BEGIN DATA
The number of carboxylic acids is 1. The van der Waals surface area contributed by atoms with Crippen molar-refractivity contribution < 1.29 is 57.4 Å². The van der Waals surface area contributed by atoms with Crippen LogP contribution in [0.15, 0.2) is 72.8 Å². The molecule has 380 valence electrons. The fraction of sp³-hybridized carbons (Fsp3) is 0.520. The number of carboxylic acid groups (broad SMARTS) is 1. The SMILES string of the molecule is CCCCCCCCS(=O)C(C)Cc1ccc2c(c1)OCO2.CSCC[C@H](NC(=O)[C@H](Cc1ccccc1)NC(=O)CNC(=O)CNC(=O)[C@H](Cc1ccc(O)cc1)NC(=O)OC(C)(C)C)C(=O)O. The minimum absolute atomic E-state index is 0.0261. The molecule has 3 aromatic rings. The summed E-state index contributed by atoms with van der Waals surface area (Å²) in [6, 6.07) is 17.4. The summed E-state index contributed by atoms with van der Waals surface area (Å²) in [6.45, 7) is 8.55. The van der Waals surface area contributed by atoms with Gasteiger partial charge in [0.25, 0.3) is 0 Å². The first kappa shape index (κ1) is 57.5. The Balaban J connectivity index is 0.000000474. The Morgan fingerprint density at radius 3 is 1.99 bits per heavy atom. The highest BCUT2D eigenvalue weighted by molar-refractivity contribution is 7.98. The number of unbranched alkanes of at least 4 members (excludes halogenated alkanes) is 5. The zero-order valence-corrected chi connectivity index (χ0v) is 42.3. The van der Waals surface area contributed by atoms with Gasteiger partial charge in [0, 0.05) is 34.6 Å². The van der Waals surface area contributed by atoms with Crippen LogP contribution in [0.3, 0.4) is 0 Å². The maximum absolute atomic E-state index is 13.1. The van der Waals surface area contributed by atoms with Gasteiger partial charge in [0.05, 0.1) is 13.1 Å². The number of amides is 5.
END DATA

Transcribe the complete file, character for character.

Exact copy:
The number of carboxylic acids is 1. The van der Waals surface area contributed by atoms with Crippen molar-refractivity contribution < 1.29 is 57.4 Å². The van der Waals surface area contributed by atoms with Crippen LogP contribution in [0.15, 0.2) is 72.8 Å². The molecule has 380 valence electrons. The fraction of sp³-hybridized carbons (Fsp3) is 0.520. The number of carboxylic acid groups (broad SMARTS) is 1. The SMILES string of the molecule is CCCCCCCCS(=O)C(C)Cc1ccc2c(c1)OCO2.CSCC[C@H](NC(=O)[C@H](Cc1ccccc1)NC(=O)CNC(=O)CNC(=O)[C@H](Cc1ccc(O)cc1)NC(=O)OC(C)(C)C)C(=O)O. The minimum absolute atomic E-state index is 0.0261. The molecule has 3 aromatic rings. The summed E-state index contributed by atoms with van der Waals surface area (Å²) in [6, 6.07) is 17.4. The summed E-state index contributed by atoms with van der Waals surface area (Å²) in [6.45, 7) is 8.55. The van der Waals surface area contributed by atoms with Gasteiger partial charge in [0.25, 0.3) is 0 Å². The first kappa shape index (κ1) is 57.5. The Balaban J connectivity index is 0.000000474. The Morgan fingerprint density at radius 3 is 1.99 bits per heavy atom. The highest BCUT2D eigenvalue weighted by molar-refractivity contribution is 7.98. The number of unbranched alkanes of at least 4 members (excludes halogenated alkanes) is 5. The zero-order valence-corrected chi connectivity index (χ0v) is 42.3. The van der Waals surface area contributed by atoms with Gasteiger partial charge in [0, 0.05) is 34.6 Å². The van der Waals surface area contributed by atoms with Crippen LogP contribution in [0.3, 0.4) is 0 Å². The maximum absolute atomic E-state index is 13.1. The van der Waals surface area contributed by atoms with Gasteiger partial charge in [0.05, 0.1) is 13.1 Å². The number of amides is 5.